The QHSR of 2010 (it was released a bit late) identified five major mission areas and a variety of subordinate goals for DHS priority effort over the next four years:
Mission 1: Preventing Terrorism and Enhancing Security
Goal 1.1: Prevent Terrorist Attacks
Goal 1.2: Prevent the Unauthorized Acquisition or Use of Chemical, Biological, Radiological, and Nuclear Materials and Capabilities
Goal 1.3: Manage Risks to Critical Infrastructure, Key Leadership, and Events
Mission 2: Securing and Managing Our Borders
Goal 2.1: Effectively Control U.S. Air, Land, and Sea Borders
Goal 2.2: Safeguard Lawful Trade and Travel
Goal 2.3: Disrupt and Dismantle Transnational Criminal Organizations
Mission 3: Enforcing and Administering Our Immigration Laws
Goal 3.1: Strengthen and Effectively Administer the Immigration System
Goal 3.2: Prevent Unlawful Immigration
Mission 4: Safeguarding and Securing Cyberspace
Goal 4.1: Create a Safe, Secure, and Resilient Cyber Environment
Goal 4.2: Promote Cyber security Knowledge and Innovation
Mission 5: Ensuring Resilience to Disasters
Goal 5.1: Mitigate Hazards
Goal 5.2: Enhance Preparedness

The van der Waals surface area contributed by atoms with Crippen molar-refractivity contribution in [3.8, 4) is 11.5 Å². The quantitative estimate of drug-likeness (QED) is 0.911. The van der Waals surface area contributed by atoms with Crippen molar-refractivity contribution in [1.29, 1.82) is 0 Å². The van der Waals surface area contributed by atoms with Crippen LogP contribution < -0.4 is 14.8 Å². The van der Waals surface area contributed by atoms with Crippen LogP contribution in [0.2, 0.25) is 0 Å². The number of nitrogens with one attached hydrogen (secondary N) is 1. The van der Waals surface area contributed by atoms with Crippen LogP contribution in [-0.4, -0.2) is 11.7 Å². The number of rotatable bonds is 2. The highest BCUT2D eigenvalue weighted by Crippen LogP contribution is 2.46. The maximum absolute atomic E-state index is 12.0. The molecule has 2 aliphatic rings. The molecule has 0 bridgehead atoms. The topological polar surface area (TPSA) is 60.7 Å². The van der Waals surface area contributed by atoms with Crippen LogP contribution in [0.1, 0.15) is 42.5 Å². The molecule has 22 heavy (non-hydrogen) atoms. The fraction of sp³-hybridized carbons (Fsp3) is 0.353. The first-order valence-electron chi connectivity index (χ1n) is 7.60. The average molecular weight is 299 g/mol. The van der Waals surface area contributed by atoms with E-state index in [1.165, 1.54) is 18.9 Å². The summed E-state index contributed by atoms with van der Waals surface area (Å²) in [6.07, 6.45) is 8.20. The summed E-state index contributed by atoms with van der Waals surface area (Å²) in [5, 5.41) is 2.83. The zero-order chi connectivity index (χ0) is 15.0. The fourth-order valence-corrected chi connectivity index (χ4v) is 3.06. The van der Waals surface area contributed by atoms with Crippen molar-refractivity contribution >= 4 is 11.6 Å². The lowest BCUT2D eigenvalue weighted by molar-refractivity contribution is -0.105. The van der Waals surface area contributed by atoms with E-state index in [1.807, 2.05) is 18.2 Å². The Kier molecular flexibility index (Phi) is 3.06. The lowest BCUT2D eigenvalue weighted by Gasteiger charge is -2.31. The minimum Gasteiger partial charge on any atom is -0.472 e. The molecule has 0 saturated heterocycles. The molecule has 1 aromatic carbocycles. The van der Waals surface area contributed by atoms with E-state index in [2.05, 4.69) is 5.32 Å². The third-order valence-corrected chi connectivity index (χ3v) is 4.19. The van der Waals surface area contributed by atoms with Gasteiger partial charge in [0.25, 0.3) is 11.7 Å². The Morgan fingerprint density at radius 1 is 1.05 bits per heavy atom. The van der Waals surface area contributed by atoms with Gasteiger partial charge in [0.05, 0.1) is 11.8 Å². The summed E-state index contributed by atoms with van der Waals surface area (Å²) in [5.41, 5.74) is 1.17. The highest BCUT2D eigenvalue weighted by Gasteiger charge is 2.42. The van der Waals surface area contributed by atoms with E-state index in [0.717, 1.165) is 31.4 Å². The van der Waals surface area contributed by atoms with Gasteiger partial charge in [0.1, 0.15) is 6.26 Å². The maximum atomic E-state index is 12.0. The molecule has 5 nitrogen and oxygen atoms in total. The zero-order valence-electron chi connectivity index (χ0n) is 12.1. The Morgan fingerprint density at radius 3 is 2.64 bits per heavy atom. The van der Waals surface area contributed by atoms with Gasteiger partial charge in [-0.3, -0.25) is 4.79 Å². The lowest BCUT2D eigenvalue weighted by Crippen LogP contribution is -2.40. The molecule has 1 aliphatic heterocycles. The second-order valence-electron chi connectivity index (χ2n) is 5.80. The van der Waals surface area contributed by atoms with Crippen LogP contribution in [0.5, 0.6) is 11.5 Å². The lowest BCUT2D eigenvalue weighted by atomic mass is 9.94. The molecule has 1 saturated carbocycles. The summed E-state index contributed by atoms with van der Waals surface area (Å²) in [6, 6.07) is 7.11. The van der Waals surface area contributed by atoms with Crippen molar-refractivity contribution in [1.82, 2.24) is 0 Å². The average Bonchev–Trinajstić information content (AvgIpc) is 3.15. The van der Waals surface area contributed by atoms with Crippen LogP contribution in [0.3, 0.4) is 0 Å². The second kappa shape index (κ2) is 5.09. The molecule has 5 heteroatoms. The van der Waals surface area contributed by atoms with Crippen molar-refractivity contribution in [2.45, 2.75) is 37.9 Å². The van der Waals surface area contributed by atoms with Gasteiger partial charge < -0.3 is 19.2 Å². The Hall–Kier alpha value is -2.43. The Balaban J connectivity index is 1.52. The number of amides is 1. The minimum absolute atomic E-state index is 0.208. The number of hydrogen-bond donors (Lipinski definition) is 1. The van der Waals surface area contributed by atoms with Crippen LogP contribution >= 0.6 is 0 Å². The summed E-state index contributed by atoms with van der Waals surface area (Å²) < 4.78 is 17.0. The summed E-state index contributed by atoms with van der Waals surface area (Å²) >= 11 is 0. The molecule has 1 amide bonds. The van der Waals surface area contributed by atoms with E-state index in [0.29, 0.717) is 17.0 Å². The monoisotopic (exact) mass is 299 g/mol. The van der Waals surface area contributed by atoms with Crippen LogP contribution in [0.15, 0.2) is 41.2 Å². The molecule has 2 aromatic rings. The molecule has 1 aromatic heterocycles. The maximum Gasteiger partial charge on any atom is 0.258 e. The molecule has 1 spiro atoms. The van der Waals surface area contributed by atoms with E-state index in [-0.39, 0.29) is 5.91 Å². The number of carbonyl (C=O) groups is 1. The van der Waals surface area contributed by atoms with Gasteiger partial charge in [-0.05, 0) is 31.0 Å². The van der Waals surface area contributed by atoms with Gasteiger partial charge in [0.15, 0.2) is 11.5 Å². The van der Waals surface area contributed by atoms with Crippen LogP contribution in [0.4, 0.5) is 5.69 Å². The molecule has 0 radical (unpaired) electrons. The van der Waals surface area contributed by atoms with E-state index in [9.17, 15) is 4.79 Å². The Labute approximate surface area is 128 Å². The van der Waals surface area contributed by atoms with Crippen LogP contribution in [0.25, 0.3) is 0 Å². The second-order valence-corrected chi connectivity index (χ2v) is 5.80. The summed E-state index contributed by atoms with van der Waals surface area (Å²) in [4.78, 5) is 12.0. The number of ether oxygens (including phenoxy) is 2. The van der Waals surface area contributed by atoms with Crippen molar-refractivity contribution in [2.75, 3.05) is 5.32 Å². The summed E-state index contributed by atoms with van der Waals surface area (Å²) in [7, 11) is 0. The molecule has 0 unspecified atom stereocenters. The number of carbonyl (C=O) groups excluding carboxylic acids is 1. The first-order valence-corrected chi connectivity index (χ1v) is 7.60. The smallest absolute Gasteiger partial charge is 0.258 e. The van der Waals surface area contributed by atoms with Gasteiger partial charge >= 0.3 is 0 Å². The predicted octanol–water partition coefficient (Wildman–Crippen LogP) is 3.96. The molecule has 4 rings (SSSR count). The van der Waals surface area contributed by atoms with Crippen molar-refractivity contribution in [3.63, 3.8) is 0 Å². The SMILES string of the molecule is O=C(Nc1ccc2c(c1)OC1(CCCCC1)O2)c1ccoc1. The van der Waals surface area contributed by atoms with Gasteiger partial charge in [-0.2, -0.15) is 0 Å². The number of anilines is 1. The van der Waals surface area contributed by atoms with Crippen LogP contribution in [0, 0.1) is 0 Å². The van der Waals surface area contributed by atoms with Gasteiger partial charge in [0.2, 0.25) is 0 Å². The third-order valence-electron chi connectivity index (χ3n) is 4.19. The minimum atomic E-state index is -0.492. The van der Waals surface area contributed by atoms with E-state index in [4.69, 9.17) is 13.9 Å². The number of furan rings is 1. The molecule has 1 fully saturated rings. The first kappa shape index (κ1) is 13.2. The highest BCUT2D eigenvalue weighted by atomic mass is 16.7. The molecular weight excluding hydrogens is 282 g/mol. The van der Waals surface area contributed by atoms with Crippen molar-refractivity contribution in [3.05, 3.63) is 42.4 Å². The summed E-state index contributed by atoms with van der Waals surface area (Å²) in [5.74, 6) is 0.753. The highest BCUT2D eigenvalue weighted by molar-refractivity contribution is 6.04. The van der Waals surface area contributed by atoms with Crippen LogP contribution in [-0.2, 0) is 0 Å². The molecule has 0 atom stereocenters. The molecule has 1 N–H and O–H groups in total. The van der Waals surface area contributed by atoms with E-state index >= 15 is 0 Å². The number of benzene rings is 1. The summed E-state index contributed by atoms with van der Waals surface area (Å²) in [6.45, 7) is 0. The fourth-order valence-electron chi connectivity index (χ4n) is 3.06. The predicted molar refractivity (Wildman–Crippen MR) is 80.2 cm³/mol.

Goal 5.3: Ensure Effective Emergency Response
Goal 5.4: Rapidly Recover
(This list is from the 2010 QHSR at )

            Until the DHS completes its own internal review of its success at implementing the 2010 QHSR, it is impossible to predict how these missions, goals and priorities will change in the 2013/14 report. The General Accountability Office (GAO) conducted a review of the 2010 effort in 2011, in which they identified two areas for improvement in the process of conducting the review itself. ( )  These were:
1.      Include more stakeholders in the conduct of the review.
2.      Better incorporate risk information into the review and subsequent evaluation of priorities.
DHS plans to address point 1 are unknown at this time. But given their emphasis on “Whole of Community” planning, preparedness and response, it would be characteristic of this Administration to mount an extensive effort to reach out to stakeholders for comment on the draft document.
The incorporation of risk information (point 2) is more problematic. The use of risk in the field of homeland security is a complex undertaking which may be doomed to bad publicity (if not outright failure) by its very nature. The issue deserves a longer explanation in a subsequent post. But here is the problem in short:
·         Because there is not enough money, time or resources to protect against every possible bad event, a system for categorizing risk and prioritizing efforts is essential for rational homeland security.
·         But by the very nature of risk management, some events which are “low risk” but INEVITABLE receive scant attention and support.